Tuesday, October 24, 2017

Booknotes: The Afterlives of Specimens

New Arrival:
The Afterlives of Specimens: Science, Mourning, and Whitman's Civil War
by Lindsay Tuggle (Univ of Iowa Pr, 2017).

This is the kind of completely unexpected arrival that always makes doing the work on this website fresh and interesting. I hadn't come across Lindsay Tuggle's The Afterlives of Specimens before in my scanning of publisher Fall/Winter catalogs or other sources.

Part of the University of Iowa Press's Iowa Whitman series, the book "explores the space between science and sentiment, the historical moment when the human cadaver became both lost love object and subject of anatomical violence. Walt Whitman witnessed rapid changes in relations between the living and the dead. In the space of a few decades, dissection evolved from a posthumous punishment inflicted on criminals to an element of preservationist technology worthy of Abraham Lincoln's martyred corpse. Whitman transitioned from a fervent opponent of medical bodysnatching to a literary celebrity who left behind instructions for his own autopsy, including the removal of his brain for scientific study."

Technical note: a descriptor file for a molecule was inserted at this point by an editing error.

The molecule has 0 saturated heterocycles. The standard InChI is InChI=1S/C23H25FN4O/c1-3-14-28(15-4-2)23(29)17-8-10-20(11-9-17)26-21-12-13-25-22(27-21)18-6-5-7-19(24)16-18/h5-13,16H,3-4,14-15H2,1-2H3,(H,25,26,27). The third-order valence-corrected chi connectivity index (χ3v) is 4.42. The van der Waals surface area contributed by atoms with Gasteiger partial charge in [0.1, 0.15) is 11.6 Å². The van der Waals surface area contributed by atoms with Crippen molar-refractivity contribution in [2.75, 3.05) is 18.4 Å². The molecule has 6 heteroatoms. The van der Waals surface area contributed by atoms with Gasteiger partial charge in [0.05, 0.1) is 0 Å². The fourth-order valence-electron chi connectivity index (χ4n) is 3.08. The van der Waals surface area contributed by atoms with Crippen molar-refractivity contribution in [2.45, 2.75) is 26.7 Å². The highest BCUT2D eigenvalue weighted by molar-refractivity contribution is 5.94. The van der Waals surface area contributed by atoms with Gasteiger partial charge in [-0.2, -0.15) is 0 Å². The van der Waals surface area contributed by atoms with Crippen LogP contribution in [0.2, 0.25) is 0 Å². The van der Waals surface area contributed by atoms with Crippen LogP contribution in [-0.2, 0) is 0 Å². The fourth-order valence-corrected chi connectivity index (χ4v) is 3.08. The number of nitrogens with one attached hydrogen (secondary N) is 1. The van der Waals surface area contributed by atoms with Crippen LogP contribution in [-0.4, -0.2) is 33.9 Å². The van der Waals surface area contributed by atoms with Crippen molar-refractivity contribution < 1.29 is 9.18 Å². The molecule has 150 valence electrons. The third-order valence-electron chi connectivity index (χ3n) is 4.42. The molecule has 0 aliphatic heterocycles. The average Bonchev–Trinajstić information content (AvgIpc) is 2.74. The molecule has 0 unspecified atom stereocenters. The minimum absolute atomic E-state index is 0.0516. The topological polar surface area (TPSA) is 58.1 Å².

Adequately describing this book for a Booknotes entry seems difficult, the title and subtitle suggesting a rather complicated interdisciplinary approach. If you're really interested, I would recommend reading the "Structure" subsection of the book's introduction (which is available at the link above using the Look Inside! function). It summarizes well the themes and content of the volume's five chapters.

Tuggle's manuscript also seems tangentially related to another book I reviewed just last month, Richard Reid's Recollections of a Civil War Medical Cadet. Like this one, Reid's book drew connections between body specimen collection, army surgeon Dr. John H. Brinton and the origins of the Army Medical Museum, and Walt Whitman itself. More from the Afterlives description: "Grounded in archival discoveries, Afterlives traces the origins of nineteenth-century America’s preservation compulsion, illuminating the influences of botanical, medical, spiritualist, and sentimental discourses on Whitman’s work. Tuggle unveils previously unrecognized connections between Whitman and the leading “medical men” of his era, such as the surgeon John H. Brinton, founding curator of the Army Medical Museum, and Silas Weir Mitchell, the neurologist who discovered phantom limb syndrome. Remains from several amputee soldiers whom Whitman nursed in the Washington hospitals became specimens in the Army Medical Museum."

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